"Another key factor is that growth in emerging Asia is more internally driven today than it was in 1997," says Bank of America's Goodman. "Much more of the growth is originating locally, almost embryonically."

Country By Country

Then And Now

Here's a look at the markets hit the hardest in the late 1990s and their growth prospects today.

1. South Korea

Then: Corporate insolvencies, a massive billion International Monetary Fund  bailout

Now: Financial reforms helped the world's eleventh largest economy to surpass the trillion dollar level in 2004. The United States' seventh biggest trading partner saw its benchmark KOSPI index continues to make record highs in 2007 as the country's growth prospects continue to look solid.

2. Thailand

Then: With companies defaulting on loans left and right, Thailand floated the baht in July 1997, prompting a rapid 20% decline in the local currency. A month later, the IMF provided a bailout package totaling $20 billion. After the dust settled, the baht's value was cut by more than half while the Thai stock market plunged 75% in 1997.

Now: After building up a stronger infrastructure and implementing investor-friendly policies, Thailand looks to have fully recovered from the 1997 financial crisis. Thailand's recovery has been fueled by external demand for exports from the U.S. and Japan.

But despite annualized stock market gains of 23% in the last five years, a catastrophic tsunami in 2004 and Thailand's bloodless coup in 2006 have kept many investors on the sidelines.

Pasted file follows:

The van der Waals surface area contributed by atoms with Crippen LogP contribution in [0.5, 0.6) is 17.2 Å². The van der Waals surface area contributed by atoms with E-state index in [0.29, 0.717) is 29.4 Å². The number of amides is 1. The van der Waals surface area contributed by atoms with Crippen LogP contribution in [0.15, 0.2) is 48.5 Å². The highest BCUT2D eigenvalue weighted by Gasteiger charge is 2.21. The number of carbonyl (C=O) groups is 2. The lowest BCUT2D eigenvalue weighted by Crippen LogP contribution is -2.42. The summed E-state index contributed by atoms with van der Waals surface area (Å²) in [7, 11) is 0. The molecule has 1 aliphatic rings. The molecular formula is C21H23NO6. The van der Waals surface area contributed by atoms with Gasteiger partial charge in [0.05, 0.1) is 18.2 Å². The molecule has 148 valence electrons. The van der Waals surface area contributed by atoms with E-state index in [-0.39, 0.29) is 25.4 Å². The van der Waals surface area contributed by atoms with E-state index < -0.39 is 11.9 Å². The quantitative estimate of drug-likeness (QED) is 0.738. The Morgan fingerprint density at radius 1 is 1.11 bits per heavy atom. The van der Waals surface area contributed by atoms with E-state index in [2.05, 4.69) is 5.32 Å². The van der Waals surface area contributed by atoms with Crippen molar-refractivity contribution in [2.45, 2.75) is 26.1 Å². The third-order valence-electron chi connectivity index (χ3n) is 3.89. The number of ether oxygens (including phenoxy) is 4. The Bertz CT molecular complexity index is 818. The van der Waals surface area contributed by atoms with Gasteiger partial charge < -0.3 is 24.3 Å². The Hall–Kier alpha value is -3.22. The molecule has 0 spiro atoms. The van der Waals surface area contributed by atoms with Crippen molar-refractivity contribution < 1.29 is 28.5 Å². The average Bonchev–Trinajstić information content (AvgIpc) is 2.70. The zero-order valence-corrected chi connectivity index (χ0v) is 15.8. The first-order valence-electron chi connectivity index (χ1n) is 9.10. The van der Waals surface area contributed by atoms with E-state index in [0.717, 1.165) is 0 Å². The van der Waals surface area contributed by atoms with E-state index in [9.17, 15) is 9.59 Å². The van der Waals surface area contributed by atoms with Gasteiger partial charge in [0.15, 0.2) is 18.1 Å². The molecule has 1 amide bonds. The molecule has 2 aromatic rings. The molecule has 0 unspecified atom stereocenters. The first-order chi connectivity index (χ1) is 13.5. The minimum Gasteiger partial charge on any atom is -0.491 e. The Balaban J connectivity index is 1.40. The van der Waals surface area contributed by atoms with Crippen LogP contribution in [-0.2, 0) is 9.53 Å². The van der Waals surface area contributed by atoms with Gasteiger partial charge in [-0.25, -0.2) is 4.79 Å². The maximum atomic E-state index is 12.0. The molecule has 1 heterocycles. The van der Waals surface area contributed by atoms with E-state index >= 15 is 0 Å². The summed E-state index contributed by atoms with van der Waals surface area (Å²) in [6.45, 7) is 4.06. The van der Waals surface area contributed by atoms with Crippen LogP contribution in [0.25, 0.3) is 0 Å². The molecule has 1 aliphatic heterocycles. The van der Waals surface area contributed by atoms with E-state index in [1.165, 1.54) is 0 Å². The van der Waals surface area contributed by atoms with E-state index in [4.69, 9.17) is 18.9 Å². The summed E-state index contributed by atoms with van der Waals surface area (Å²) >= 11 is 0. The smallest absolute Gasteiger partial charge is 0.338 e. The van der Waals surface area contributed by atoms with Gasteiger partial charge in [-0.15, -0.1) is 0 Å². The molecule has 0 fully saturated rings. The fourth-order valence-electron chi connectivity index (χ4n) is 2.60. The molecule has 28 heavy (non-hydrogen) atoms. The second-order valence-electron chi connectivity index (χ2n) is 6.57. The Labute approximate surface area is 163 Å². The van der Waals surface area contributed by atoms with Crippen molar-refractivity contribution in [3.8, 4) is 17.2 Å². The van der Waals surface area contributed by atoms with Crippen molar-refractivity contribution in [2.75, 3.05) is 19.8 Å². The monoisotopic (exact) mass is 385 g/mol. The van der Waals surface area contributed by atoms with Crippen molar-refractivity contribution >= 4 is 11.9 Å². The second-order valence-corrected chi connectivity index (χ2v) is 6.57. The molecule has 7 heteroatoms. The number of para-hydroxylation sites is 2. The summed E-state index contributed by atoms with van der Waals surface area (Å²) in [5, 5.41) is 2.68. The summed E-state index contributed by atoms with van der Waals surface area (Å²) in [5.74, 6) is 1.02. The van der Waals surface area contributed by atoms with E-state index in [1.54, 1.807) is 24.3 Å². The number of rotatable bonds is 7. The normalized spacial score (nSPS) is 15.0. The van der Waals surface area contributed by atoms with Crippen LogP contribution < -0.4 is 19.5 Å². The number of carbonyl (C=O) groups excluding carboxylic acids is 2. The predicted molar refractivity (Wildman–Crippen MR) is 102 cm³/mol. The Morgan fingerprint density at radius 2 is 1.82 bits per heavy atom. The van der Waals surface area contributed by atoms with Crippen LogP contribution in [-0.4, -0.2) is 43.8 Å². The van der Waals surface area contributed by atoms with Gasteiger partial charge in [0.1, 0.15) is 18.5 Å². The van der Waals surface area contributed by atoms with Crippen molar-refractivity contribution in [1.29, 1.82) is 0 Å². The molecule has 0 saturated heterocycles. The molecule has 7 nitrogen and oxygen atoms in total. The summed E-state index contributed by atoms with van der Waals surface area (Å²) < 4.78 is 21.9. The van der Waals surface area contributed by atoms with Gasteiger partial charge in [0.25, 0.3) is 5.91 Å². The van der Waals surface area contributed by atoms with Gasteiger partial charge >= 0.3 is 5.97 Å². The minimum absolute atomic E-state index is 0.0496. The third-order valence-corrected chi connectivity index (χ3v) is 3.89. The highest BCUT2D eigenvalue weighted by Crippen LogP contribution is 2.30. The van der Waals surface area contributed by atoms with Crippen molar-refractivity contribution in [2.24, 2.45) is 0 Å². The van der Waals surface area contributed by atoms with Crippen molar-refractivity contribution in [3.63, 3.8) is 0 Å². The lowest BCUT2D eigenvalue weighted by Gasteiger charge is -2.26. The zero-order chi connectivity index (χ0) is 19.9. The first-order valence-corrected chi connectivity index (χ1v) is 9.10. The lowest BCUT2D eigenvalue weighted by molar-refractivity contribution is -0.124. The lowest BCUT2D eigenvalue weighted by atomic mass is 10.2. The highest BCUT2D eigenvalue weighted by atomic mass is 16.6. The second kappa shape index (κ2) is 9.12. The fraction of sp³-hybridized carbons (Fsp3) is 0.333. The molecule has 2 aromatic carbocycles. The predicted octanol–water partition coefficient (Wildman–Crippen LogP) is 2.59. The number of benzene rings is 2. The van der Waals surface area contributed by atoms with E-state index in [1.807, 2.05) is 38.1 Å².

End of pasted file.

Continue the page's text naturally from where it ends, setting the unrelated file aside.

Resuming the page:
3. Brazil

Then: Brazil's debt increased steadily beginning in 1994, leading to to major currency declines in 2001 and 2002.

Now: The country made improvements to its debt profile starting in 2003 and South America's leading economic power should continue to benefit from its vast natural resources and China's insatiable thirst for commodities.

4. Chindia (Chinaand India)

Then: China, along with Taiwan, Singapore and Vietnam, were relatively unaffected by the 1997 fiscal crisis.

Now: Fiscal liberalization has led to rapid growth and a flood of foreign investments. While many market strategists see both regions as currently overvalued, almost no one questions the long-term growth prospects for both countries.

5. Russia

Then: In 1998, the Russian government defaulted on external debt.

Now: The former Soviet state has benefited from reforms put in place by President Vladimir Putin, but political risks and heavy leverage towards the energy sector has deterred some foreign investors.

Fund managers such as Gray are now putting money to work in "frontier markets," which include Pakistan, the Persian Gulf region and certain countries in Central America and Central and Eastern Europe.

"We still view those stories as being undiscovered and having strong growth stories," says Gray. "We think the Middle East has been unexplored as an investment opportunity; parts of Latin America (link) still have very strong growth and there's lots of markets where investors aren't as heavily weighted."

While risks of potential shocks to emerging markets remain higher compared with developed regions, the chance of being rewarded handsomely for carrying that risk remains an appeal to many investors.